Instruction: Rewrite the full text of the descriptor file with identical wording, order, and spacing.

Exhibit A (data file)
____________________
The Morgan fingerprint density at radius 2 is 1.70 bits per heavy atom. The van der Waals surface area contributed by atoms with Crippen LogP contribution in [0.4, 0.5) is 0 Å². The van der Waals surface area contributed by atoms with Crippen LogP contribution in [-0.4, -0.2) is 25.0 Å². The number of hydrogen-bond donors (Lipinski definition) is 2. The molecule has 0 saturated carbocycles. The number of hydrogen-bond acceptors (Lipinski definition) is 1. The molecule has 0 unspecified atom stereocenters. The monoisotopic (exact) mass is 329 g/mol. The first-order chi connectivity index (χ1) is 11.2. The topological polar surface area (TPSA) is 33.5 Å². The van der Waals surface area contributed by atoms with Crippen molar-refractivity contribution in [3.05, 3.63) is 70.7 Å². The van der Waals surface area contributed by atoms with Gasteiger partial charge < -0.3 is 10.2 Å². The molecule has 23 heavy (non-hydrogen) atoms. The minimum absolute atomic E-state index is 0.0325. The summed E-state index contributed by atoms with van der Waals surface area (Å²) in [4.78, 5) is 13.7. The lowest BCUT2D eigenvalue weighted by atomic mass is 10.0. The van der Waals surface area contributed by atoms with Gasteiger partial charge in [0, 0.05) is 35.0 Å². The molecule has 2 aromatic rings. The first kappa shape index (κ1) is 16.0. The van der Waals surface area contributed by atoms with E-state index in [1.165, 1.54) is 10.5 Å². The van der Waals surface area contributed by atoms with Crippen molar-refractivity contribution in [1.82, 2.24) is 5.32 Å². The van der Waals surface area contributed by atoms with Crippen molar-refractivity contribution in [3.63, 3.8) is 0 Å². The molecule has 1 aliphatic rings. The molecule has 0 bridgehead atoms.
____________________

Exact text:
The Morgan fingerprint density at radius 2 is 1.70 bits per heavy atom. The van der Waals surface area contributed by atoms with Crippen LogP contribution in [0.4, 0.5) is 0 Å². The van der Waals surface area contributed by atoms with Crippen LogP contribution in [-0.4, -0.2) is 25.0 Å². The number of hydrogen-bond donors (Lipinski definition) is 2. The molecule has 0 saturated carbocycles. The number of hydrogen-bond acceptors (Lipinski definition) is 1. The molecule has 0 unspecified atom stereocenters. The monoisotopic (exact) mass is 329 g/mol. The first-order chi connectivity index (χ1) is 11.2. The topological polar surface area (TPSA) is 33.5 Å². The van der Waals surface area contributed by atoms with Crippen molar-refractivity contribution in [3.05, 3.63) is 70.7 Å². The van der Waals surface area contributed by atoms with Gasteiger partial charge < -0.3 is 10.2 Å². The molecule has 23 heavy (non-hydrogen) atoms. The minimum absolute atomic E-state index is 0.0325. The summed E-state index contributed by atoms with van der Waals surface area (Å²) in [4.78, 5) is 13.7. The lowest BCUT2D eigenvalue weighted by atomic mass is 10.0. The van der Waals surface area contributed by atoms with Gasteiger partial charge in [0, 0.05) is 35.0 Å². The molecule has 2 aromatic rings. The first kappa shape index (κ1) is 16.0. The van der Waals surface area contributed by atoms with E-state index in [1.165, 1.54) is 10.5 Å². The van der Waals surface area contributed by atoms with Crippen molar-refractivity contribution in [1.82, 2.24) is 5.32 Å². The van der Waals surface area contributed by atoms with Crippen molar-refractivity contribution in [3.63, 3.8) is 0 Å². The molecule has 1 aliphatic rings. The molecule has 0 bridgehead atoms.